Despite delivering investors losses of 8.2% over the past 5 years, Paul Hartmann (FRA:PHH2) has been growing its earnings

By
Simply Wall St
Published
January 16, 2022
DB:PHH2
Source: Shutterstock

For many, the main point of investing is to generate higher returns than the overall market. But even the best stock picker will only win with some selections. At this point some shareholders may be questioning their investment in Paul Hartmann AG (FRA:PHH2), since the last five years saw the share price fall 17%.

The recent uptick of 5.1% could be a positive sign of things to come, so let's take a lot at historical fundamentals.

Check out our latest analysis for Paul Hartmann

In his essay The Superinvestors of Graham-and-Doddsville Warren Buffett described how share prices do not always rationally reflect the value of a business. One way to examine how market sentiment has changed over time is to look at the interaction between a company's share price and its earnings per share (EPS).

While the share price declined over five years, Paul Hartmann actually managed to increase EPS by an average of 4.1% per year. So it doesn't seem like EPS is a great guide to understanding how the market is valuing the stock. Or possibly, the market was previously very optimistic, so the stock has disappointed, despite improving EPS.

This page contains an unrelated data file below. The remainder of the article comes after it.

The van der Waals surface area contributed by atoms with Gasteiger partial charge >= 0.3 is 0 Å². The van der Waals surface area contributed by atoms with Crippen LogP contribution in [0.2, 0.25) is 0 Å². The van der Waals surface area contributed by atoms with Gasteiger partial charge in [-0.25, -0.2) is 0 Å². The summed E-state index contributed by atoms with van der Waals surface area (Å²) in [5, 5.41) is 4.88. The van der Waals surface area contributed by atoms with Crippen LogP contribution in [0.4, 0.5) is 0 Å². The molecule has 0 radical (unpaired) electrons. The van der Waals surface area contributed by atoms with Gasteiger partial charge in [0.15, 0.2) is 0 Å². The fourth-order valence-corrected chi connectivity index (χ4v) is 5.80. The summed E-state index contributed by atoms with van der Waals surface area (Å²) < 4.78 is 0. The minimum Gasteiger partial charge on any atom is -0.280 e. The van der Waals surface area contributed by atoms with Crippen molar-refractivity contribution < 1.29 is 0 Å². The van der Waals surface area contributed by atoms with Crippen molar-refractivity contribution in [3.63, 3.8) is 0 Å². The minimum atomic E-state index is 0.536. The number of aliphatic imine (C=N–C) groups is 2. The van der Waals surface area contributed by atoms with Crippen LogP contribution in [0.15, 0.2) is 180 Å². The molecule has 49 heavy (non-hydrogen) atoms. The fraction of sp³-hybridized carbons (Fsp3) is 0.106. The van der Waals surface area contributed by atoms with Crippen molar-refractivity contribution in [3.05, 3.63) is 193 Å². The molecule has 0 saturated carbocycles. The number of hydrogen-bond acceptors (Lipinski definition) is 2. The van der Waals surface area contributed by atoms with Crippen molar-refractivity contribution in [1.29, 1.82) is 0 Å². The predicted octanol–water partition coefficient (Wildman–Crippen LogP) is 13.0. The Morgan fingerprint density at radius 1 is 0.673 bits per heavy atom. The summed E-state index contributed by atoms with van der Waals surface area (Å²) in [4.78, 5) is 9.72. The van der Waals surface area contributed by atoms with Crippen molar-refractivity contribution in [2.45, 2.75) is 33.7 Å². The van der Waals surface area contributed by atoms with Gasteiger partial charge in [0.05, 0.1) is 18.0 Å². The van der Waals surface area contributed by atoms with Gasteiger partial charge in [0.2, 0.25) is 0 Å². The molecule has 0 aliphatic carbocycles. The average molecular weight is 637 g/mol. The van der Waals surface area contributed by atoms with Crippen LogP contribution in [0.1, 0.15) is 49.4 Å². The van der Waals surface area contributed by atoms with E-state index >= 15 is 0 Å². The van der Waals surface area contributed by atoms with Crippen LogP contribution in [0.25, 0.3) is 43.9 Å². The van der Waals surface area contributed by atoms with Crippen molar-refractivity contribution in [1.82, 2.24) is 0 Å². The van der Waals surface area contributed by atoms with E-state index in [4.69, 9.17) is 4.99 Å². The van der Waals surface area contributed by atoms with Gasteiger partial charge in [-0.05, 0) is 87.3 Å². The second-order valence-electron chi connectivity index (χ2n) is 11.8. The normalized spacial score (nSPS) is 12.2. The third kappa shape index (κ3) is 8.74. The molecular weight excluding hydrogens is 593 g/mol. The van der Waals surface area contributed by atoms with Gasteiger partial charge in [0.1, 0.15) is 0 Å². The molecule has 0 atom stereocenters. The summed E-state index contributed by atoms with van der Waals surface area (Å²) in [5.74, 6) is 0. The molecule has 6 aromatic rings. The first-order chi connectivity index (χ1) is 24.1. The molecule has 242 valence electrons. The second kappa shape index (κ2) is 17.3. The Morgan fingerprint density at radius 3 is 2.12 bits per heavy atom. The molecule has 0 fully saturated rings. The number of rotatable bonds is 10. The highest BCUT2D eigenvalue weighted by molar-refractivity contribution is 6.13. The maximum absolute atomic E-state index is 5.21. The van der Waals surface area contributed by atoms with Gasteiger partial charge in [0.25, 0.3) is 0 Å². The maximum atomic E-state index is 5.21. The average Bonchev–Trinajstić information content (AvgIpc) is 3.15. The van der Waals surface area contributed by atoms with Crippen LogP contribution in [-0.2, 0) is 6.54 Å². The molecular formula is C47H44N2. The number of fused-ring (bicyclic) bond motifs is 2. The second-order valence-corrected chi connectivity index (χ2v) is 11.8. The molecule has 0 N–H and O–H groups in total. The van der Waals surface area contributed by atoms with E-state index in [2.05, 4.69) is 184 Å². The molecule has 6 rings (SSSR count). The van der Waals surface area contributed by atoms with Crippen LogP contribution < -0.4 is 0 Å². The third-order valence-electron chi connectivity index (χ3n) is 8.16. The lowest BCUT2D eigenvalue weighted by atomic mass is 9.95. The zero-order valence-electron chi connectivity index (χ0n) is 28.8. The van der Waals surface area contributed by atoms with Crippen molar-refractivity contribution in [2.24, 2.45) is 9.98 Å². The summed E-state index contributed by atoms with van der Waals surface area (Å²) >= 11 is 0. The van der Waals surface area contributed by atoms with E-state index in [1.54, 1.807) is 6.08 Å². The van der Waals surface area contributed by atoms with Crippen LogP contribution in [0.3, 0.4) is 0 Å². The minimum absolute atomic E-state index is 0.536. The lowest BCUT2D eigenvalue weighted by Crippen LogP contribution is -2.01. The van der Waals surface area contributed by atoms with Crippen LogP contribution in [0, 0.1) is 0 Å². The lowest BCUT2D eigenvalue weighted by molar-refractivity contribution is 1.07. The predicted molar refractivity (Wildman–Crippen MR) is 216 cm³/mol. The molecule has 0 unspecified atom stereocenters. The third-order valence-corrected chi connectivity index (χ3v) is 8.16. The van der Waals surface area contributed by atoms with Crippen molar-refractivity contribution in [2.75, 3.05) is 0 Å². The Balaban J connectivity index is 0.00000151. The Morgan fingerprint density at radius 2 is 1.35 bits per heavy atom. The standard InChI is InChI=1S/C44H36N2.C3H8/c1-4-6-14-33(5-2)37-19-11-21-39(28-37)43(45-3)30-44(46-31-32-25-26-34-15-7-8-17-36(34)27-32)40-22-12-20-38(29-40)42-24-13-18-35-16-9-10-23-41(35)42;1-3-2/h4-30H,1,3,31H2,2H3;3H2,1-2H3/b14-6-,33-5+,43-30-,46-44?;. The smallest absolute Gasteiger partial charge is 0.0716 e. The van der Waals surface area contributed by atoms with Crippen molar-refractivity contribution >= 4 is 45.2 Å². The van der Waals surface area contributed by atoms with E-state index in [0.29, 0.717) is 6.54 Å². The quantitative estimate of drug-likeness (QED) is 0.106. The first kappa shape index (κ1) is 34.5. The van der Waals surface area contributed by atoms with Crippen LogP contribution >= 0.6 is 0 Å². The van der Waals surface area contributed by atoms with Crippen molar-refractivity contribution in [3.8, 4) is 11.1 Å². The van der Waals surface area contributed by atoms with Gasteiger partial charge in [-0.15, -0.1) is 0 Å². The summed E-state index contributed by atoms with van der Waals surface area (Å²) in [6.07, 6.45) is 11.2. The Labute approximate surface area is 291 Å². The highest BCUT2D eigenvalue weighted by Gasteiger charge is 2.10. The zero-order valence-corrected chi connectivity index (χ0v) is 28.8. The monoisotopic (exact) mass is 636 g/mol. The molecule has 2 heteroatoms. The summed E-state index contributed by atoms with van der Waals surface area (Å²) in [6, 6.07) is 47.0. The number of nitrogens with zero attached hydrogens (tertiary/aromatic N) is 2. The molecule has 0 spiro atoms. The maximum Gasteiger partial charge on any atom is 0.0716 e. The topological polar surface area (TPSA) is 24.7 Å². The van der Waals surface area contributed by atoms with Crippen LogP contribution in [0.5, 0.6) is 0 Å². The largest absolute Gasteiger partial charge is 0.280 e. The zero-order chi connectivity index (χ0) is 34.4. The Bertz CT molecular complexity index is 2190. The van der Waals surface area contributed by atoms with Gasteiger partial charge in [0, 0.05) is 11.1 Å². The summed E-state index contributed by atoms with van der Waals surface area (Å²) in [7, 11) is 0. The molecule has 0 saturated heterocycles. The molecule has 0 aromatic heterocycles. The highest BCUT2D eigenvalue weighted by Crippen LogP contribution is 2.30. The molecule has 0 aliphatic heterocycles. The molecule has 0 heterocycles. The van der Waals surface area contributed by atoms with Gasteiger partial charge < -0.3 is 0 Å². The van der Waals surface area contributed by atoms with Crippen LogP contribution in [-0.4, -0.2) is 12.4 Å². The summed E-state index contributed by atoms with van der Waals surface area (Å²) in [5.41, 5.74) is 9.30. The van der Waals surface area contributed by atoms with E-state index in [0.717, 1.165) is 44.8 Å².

With EPS gaining and a declining share price, one would suggest the market is cooling on its view of the company. Generally speaking, though, if the company can keep growing EPS then the share price will eventually follow.

The graphic below depicts how EPS has changed over time (unveil the exact values by clicking on the image).

earnings-per-share-growth
DB:PHH2 Earnings Per Share Growth January 16th 2022

Before buying or selling a stock, we always recommend a close examination of historic growth trends, available here.

What About Dividends?

It is important to consider the total shareholder return, as well as the share price return, for any given stock. Whereas the share price return only reflects the change in the share price, the TSR includes the value of dividends (assuming they were reinvested) and the benefit of any discounted capital raising or spin-off. So for companies that pay a generous dividend, the TSR is often a lot higher than the share price return. We note that for Paul Hartmann the TSR over the last 5 years was -8.2%, which is better than the share price return mentioned above. This is largely a result of its dividend payments!

A Different Perspective

While the broader market gained around 16% in the last year, Paul Hartmann shareholders lost 10% (even including dividends). However, keep in mind that even the best stocks will sometimes underperform the market over a twelve month period. Unfortunately, last year's performance may indicate unresolved challenges, given that it was worse than the annualised loss of 1.6% over the last half decade. We realise that Baron Rothschild has said investors should "buy when there is blood on the streets", but we caution that investors should first be sure they are buying a high quality business. While it is well worth considering the different impacts that market conditions can have on the share price, there are other factors that are even more important. For example, we've discovered 1 warning sign for Paul Hartmann that you should be aware of before investing here.

Of course Paul Hartmann may not be the best stock to buy. So you may wish to see this free collection of growth stocks.

Please note, the market returns quoted in this article reflect the market weighted average returns of stocks that currently trade on DE exchanges.

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